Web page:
It's not clear why patients with sickle cell disease might fare worse with COVID-19, although there are theories that factor in the striking similarities in how both diseases affect patients in extreme cases.

Discovering whether there's a risk for carriers of sickle cell trait could prompt more patients to get screened to find out if they are carriers, said Dr. Deneen Vojta, executive vice president for the research and development group at UnitedHealth Group. Many people don't know they have it, doctors say. Study results might also influence treatments, said Dr. Thomas Adamkiewicz, another lead investigator on the study from Morehouse School of Medicine.

Sickle cell trait is largely an asymptomatic condition that's arguably a "non-disease," Taylor said. Carriers experience ill effects only in extreme circumstances such as very strenuous athletic activity at a high altitude.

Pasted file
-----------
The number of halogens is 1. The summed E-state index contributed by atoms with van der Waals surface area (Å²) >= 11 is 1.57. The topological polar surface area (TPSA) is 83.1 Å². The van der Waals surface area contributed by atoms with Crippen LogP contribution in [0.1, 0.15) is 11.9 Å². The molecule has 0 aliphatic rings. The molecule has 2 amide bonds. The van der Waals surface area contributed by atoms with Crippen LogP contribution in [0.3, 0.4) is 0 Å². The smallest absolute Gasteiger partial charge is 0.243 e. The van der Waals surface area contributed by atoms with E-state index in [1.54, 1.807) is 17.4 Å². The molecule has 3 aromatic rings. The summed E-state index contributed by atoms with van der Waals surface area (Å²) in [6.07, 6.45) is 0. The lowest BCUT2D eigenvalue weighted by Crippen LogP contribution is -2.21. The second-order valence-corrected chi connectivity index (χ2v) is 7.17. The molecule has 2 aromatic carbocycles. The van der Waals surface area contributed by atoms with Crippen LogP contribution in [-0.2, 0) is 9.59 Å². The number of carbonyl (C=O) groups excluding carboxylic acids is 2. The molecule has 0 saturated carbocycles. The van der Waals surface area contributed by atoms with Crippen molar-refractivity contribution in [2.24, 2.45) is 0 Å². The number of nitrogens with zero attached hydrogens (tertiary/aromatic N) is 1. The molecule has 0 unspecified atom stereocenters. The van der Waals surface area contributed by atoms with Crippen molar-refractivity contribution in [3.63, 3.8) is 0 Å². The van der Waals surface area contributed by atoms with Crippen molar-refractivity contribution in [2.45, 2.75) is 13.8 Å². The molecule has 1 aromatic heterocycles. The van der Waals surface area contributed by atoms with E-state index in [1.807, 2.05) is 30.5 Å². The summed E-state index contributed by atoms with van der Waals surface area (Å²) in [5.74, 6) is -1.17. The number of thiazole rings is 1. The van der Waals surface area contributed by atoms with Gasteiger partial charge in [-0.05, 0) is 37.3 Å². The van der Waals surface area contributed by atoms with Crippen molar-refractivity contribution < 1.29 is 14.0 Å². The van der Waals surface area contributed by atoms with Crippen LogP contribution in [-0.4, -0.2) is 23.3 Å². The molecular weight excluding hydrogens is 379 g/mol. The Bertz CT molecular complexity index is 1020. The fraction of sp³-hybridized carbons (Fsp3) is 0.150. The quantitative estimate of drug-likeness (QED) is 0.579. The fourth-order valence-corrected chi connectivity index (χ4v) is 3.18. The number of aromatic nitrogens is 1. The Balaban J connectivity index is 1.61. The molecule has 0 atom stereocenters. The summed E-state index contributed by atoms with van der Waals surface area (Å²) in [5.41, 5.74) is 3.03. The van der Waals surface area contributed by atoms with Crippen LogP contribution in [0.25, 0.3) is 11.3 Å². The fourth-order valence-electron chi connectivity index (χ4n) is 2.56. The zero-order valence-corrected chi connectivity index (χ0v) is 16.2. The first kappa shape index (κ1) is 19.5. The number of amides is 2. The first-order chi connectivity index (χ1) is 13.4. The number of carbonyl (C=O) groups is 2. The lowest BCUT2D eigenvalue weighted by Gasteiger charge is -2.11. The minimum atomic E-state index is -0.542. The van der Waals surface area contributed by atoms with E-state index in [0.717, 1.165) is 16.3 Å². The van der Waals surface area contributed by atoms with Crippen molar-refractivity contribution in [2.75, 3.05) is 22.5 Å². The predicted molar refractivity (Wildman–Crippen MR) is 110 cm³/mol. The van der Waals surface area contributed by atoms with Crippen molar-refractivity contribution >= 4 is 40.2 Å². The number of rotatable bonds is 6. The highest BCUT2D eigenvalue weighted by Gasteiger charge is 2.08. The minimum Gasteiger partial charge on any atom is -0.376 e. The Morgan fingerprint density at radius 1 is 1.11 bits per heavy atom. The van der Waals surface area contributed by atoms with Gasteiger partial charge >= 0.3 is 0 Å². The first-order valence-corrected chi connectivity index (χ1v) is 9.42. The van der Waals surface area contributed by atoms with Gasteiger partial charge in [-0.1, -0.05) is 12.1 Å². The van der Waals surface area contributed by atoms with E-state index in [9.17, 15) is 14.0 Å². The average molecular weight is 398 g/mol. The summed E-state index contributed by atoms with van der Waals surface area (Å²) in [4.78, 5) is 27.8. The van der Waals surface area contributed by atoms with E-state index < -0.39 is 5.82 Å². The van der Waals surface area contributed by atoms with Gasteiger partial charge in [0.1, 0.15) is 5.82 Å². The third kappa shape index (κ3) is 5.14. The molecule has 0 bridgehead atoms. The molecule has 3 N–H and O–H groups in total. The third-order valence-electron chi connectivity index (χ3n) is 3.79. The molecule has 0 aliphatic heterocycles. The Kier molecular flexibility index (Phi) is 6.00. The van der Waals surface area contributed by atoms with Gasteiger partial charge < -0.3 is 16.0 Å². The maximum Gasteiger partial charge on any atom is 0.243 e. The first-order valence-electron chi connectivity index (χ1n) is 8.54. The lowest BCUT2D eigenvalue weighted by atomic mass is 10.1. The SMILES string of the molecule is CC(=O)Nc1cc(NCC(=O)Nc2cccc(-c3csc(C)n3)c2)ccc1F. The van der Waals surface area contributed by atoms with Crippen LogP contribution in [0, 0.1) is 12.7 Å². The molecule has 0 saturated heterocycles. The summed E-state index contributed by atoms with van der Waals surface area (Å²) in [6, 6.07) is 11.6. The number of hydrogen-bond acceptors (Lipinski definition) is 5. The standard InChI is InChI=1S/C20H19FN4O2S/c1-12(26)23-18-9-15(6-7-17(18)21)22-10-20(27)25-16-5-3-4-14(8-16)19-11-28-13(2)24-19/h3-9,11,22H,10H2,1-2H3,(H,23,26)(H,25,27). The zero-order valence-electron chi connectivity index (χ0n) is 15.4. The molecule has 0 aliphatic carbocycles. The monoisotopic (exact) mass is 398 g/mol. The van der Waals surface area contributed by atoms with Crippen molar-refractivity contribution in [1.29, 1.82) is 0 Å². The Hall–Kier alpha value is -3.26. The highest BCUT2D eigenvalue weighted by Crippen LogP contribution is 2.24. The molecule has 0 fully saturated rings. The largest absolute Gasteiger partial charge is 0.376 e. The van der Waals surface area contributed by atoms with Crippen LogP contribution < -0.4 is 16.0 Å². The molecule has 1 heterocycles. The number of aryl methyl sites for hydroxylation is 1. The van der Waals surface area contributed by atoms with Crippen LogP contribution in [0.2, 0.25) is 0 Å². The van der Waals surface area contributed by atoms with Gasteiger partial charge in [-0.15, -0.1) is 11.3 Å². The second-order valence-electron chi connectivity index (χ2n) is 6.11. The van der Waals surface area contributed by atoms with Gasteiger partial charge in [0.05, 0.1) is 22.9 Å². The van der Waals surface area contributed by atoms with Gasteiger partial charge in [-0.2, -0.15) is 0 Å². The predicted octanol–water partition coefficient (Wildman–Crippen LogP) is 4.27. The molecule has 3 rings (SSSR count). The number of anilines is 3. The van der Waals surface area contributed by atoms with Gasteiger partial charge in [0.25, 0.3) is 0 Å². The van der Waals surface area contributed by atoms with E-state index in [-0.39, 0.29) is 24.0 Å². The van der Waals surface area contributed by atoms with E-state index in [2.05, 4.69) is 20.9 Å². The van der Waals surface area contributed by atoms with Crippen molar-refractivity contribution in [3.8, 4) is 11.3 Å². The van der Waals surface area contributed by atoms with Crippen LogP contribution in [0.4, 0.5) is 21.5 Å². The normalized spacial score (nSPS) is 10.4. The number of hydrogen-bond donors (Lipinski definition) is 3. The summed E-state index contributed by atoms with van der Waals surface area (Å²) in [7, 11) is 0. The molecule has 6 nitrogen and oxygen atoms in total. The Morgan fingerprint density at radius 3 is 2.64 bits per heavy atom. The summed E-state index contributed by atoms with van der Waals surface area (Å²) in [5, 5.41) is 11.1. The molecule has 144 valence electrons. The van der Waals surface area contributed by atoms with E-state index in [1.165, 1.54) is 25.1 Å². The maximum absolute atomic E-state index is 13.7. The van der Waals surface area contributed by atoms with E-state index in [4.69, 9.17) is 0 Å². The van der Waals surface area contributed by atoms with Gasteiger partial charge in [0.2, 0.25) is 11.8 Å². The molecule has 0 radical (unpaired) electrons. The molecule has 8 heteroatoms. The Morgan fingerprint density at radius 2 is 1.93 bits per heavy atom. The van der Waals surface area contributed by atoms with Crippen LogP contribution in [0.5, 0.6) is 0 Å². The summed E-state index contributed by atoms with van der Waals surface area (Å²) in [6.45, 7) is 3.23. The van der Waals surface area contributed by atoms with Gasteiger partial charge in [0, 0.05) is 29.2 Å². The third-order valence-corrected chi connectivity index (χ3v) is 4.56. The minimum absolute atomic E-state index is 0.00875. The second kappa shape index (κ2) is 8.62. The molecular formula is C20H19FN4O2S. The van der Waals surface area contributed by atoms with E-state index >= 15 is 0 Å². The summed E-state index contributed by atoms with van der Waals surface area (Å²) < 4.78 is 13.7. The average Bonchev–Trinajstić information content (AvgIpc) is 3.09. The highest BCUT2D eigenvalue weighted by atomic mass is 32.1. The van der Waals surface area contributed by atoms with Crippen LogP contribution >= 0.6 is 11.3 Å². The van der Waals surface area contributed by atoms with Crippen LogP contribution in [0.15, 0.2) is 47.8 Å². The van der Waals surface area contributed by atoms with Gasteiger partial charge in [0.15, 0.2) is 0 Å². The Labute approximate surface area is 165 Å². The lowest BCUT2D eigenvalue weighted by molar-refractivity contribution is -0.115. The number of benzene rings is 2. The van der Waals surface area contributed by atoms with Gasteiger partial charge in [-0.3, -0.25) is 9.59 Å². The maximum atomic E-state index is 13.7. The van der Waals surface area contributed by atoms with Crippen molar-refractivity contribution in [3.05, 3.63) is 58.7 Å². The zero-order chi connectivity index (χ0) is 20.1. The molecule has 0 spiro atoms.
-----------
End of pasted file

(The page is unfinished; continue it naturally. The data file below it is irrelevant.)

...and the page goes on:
Those low-oxygen conditions can stimulate sickling of red blood cells that cascade into other problems, such as obstruction of small blood vessels that lead to organs, Taylor said. Researchers wonder if COVID-19 might be another stressor that triggers serious health consequences.

Sickling of red blood cells protected people against malaria in parts of the world where it was endemic for generations, Taylor said, such as West Africa, the southern Mediterranean region and west Asia. The trait, he added, doesn't offer a health advantage in the U.S., where social factors contribute to a number of health disparities that harm Blacks.

With COVID-19, Black Americans are more likely to work service jobs where social distancing to stop the spread of the virus can be difficult. What's more, the wealth gap with white Americans means many more African Americans face intense pressure to go in to work, Taylor said.